June 5, 1999
There is a strange disease in town these days. It afflicts mostly upper income Delhiites — the educated and articulate elite, including those in the print and electronic media. It is called pollutionitis. At the mention of the word pollution, especially air pollution, the sufferer becomes extremely agitated and completely irrational.
While at other times patients of this disease are quite apathetic, during an attack of pollutionitis they start frothing at the mouth and cursing the government, the MNCs or whatever/whoever else catches their fancy for causing pollution and for not doing enough to stop it. Once the episode is over, they go back to their usual apathy and to their Marutis, Santros, Matizes, Bajajs, etc.
Yet another hallmark of this disease is that it is accompanied by a condition known as finger-pointitis. Thus, pollution is always someone else’s problem and someone else should take care of it. It is a classic case ofdon’t-ask-what-you-can-do-for-Delhi-ask-what-the-sarkar-can-do-for-you.
Take the case of Mr Khanna. "Arre bhai, if only this nikammi sarkar could get its act together and get rid of all those jhuggiwalas, build the MRTS overnight, all this pollution-vollution would be okay." Of course, he doesn’t pause to think that it is the same jhuggis that provide the bartan wali, jhadoo wala and everyone else who keep him and Mrs Khanna is clover.
Also, the same Mr Khanna doesn’t think twice about evading sales tax, property tax, income tax. But when it comes to air quality, he is full of righteous indignation. Why shouldn’t be be? After all, it doesn’t matter if his cheating contributes to the bankruptcy of the Delhi sarkar. Money to save Delhi from air pollution is in any case a subsidy from the rest of the country and the world.
This selfishitis is another important characteristic of a Delhiite with pollutionitis — no amount of money is too much to save Delhi as long asit is not his. Of course, he does not bother to ask why is it only Delhi that must be saved from air pollution? After all, there are many other cities in the country where the air is equally bad if not worse (forget the myth about Delhi being the fourth most polluted city in the world — CPCB’s own data shows several cities in India alone are worse).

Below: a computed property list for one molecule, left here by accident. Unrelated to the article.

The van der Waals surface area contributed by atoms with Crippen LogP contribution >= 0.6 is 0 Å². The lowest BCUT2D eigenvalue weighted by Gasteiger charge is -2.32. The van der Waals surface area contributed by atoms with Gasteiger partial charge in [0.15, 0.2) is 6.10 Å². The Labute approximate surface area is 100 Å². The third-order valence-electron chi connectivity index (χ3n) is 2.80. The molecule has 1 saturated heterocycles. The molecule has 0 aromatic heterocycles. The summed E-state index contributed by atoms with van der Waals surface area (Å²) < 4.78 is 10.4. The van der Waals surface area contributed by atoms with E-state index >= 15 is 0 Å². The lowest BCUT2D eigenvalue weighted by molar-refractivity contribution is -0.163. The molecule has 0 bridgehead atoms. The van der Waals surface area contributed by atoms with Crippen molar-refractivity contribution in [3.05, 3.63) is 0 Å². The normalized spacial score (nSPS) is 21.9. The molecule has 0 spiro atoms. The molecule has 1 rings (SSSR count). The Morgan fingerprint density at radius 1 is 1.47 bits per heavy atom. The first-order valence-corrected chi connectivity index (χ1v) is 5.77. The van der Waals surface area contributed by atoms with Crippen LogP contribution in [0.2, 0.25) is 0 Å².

My neighbour Mr Goel, a senior manager at a nationalised bank, also suffers from pollutionitis. It is he who made me understand why people suffering from this disease are rationally irrational. One day, after I had heard his usual tirades against the sarkar, the system, the migrants and all that, I asked him: "Why don’t you take a transfer to a smaller town where the air is cleaner." He looked at me disapprovingly and said: "Don’t be stupid. While all what you say is true, in Delhi there are other benefits such as access to good hospitals, theatres, clubs, restaurants, etc. Besides, the fact that we educated types have raised such a stink about pollutionhas forced the courts to force the government to do something about it."
It is then that realisation dawned on me. It is rational to be irrational and demand clean air at any cost as long as someone else is paying for it. Moreover, if I can get it without changing my lifestyle one bit by organising and lobbying for it, why shouldn’t I do so? After all, isn’t this what we do all the time in other walks of life? For instance, as a university economics teacher, I know that it is in our collective interest to curb the budget deficit since it hurts us all. But at the same time, it is rational for me through the teachers union to demand as high a salary as I can squeeze from the government. Because if I don’t do so, all other organised groups — doctors, nurses, pilots, bank clerks, government servants — will in any case force the (soft) government to agree to their wage demands.
Thanks to the lesson taught by Mr Goel, I too now count myself proudly as someone suffering from pollutionitis.
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